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When the National Hot Rod Association (NHRA) was formed in 1951 by Wally Parks, the reasoning for the formation was to “create order from chaos” by instituting safety rules and performance standards that helped legitimize the sport of drag racing. Some organization was certainly necessary. A postwar boom in automotive enthusiasm was reaching new heights, and Hot Rod magazine and the NHRA were right in the thick of it.
The NHRA hosted its first drag racing event in 1953, and in 1955, the organization staged its first national event, which was simply called “The Nationals.” The AHRA formed in 1956 as an alternative to the NHRA, where the drivers voted on the rules (rather than sanctioning bodies and tracks), and their influence on the sport was felt almost immediately.
When the NHRA denied the use of nitromethane in 1957, the AHRA approved it. When the NHRA banned aircraft-powered dragsters in 1961, the AHRA welcomed them. When the NHRA said no to the emerging Funny Car in 1965, the AHRA said yes. When fans and racers screamed for a heads-up Super Stock category in 1968, the AHRA delivered. The AHRA was called a rebel association. Some say that it was more of an association that got things done—to the delight of fans and racers. The AHRA was on equal ground with the NHRA by the 1970s, drawing enormous crowds and racer entries.
In this fascinating history, veteran author Doug Boyce tells the story of the AHRA: the rise, the competition, the events, and the eventual downfall of the organization. After AHRA President Jim Tice passed away in 1982, internal fighting for control of the association resulted in its doom. Get the whole story here, and add this wonderful volume to your drag racing library
Since first becoming a mass-market success in mid-1964, the Ford Mustang has made millions of passes down the quarter-mile on sanctioned drag strips. With styling flared toward the youth, aftermarket parts manufacturers saw an enormous opportunity to produce go-fast components to aid in propelling Ford’s pony car down the 1320. The success of these cars was immediate.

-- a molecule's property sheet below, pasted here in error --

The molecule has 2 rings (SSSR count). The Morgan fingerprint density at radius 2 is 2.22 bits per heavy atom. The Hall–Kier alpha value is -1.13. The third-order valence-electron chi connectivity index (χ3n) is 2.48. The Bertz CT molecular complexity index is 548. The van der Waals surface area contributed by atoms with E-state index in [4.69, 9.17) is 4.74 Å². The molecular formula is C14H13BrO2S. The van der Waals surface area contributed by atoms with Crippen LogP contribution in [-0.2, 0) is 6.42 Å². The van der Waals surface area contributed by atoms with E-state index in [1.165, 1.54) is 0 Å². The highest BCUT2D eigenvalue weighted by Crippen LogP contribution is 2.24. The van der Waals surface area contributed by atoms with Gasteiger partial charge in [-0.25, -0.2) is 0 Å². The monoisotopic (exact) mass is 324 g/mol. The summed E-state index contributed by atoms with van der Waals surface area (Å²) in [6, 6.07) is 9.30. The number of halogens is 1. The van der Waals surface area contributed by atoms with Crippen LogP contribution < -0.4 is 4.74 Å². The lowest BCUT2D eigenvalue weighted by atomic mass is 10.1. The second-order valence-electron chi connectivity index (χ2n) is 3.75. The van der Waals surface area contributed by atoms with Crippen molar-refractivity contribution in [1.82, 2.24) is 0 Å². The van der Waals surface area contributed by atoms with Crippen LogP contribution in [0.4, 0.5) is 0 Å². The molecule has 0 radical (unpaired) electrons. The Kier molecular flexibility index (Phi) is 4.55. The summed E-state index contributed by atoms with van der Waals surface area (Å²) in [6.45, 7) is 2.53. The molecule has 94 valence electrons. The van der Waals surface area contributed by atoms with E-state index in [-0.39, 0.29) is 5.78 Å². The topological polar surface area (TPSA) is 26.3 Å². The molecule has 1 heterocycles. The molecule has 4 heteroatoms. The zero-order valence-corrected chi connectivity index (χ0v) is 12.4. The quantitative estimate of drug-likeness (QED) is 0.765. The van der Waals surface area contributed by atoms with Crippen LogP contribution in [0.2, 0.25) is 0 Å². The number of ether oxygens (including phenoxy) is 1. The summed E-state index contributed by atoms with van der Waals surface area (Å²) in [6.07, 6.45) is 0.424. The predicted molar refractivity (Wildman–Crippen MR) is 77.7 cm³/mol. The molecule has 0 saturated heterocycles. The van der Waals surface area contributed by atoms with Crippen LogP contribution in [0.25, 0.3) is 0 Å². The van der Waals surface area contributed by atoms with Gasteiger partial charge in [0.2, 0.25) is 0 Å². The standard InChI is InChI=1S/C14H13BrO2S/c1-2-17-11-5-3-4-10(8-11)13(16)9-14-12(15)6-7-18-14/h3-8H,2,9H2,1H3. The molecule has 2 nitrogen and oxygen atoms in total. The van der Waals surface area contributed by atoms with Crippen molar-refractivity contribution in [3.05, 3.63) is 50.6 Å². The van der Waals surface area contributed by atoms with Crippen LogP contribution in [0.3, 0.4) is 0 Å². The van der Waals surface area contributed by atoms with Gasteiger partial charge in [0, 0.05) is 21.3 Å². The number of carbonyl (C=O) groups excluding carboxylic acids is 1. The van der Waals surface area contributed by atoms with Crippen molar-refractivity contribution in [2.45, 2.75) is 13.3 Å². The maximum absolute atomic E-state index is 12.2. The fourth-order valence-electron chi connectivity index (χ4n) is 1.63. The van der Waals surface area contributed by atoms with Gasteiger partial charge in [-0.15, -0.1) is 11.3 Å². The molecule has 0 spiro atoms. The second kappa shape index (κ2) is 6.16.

In the hands of successful and seasoned pros, such as Gas Ronda, Bill Lawton, and Dick Brannan, Ford unleashed the devastatingly potent 1965 A/FX Mustang fastback, which was built by Blue Oval stalwarts Holman & Moody with the 427 SOHC (Cammer) engine that unleashed havoc on mother Mopar.
From those very first factory drag cars through the fabled 1968½ Cobra Jets, drag racing historian Doug Boycehighlights the many successes of pioneers, such as “Dyno” Don Nicholson, Les Ritchey, Phil Bonner, Hubert Platt, and Al Joniec. However, it’s not just all doorslammers. As A/FX transitioned into Funny Car, a whole new chapter in Mustang drag racing was written with Mickey Thompson taking the reins and steering Mustangs to success throughout the late 1960s and early 1970s.
The muscle car–era Mustangs joined the Mustang II and soldiered on the best they could as ever-changing rules hampered Ford’s new pony body, with drivers Bob Glidden and Nicholson trying to squeeze every bit of performance out of the diminutive pony.
Quarter-Mile Mustangs: The History of Ford’s Pony Car at the Drag Strip 19641/2-1978 brings forth the most in-depth coverage of these cars at the drag strip. Don’t get caught sleeping at the light!
• The Ford Mustang is widely considered the greatest
pony car of all-time, and its usage in drag racing has
gained it worldwide accreditation
• This is the first book to ever exclusively cover the Ford
Mustang in drag racing events
• Many never-before-seen photos along with firsthand
accounts from many Mustang racers
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Printing Status: In Print
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